The terms 'higher education' and 'university' are often used interchangeably, confusing the level of provision with the place that delivers it. Colleges, private providers and prisons are some of the other places that are delivering higher education – yet they, and universities, are far more nuanced and complex. All these institutions are unique and operate in a tertiary education ecosystem that is becoming increasingly different depending upon context and location.
This term - ‘tertiary’ - is used to pull together all post-compulsory education under one umbrella. Sometimes it’s called the ‘third level’, ‘post-16’ or ‘post-18’ - depending upon the age when compulsory education ends and student choice begins in a nation. Tertiary education is not all happening in a uniform way.
Member projects 2022-23:Tertiary Education: Navigating Complexity
Join in the discussion as we explore the big questions that transcend traditional borders to find the best practices within tertiary education ecosystems around the world. Find out more about the project here.
Each nation has its own national vision – or competing visions – driving its own tertiary education ecosystem to look and function in different ways. With this, there are identified aspects of ecosystems that make navigating within and between them challenging. A year ago, Advance HE started this conversation with members within the UK and Ireland. Funding, language, culture, varied levels of government control and influence, and clarity (or conflicting views) of purpose are all areas within tertiary education that are packed with nuance and therefore can be confusing to explore. Navigating these spaces is difficult even for seasoned experts, and even more so for the students or learners feeling their way through a system that does not always recognise their squiggly career and lifelong learning needs.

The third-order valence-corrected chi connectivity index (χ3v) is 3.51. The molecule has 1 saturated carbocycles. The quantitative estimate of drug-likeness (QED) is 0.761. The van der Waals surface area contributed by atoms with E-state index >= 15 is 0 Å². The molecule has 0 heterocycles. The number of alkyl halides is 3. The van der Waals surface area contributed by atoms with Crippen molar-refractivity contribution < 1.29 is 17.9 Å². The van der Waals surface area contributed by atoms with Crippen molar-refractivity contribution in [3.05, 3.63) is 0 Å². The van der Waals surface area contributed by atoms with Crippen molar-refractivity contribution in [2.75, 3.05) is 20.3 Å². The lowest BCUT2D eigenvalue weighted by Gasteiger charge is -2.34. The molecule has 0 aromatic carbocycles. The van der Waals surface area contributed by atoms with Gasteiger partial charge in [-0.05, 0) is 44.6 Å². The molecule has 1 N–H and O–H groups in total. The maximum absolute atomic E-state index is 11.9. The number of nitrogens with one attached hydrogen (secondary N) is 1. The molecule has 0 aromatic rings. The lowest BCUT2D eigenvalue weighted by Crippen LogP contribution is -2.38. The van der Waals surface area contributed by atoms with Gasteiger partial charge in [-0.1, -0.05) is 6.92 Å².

Higher education is a part, but not all, of tertiary education. Universities are but one type of institution. This tertiary education mix includes further education and work-based learning.
Some nations are taking a cohesive approach to pushing their tertiary education sectors closer together into a big tent of funding and regulation, as we see in Scotland, New Zealand and soon, Wales. These systems often look to create a seamless learner journey in their ambitions for the sector to operate more closely and collaboratively. In other nations, there remains a more traditional approach to funding and regulation under the pillars of further and higher education, yet a vision to pull them together into a ‘unified system which is balanced and integrated’, as in the Republic of Ireland. Other systems operate with a lower degree of centralised funding and regulation, yet deliver a level of student and employer-driven choice – albeit with higher levels of student investment and debt – such as the USA. Yet no matter what the national approach is to tertiary education – there are tensions.
Institutions must balance the needs of different stakeholders: local and national governments, regulatory bodies, employers, staff, and nearly always their raison d’etre, students. Tertiary education is experiencing major policy, economic and social shifts.
All of this creates challenge to how lifelong learning manifests into value for the student, society and economy. This value of tertiary education is the ‘why’. But what about the ‘how’?
What can we do today, so that tomorrow we can do what we are unable to do today?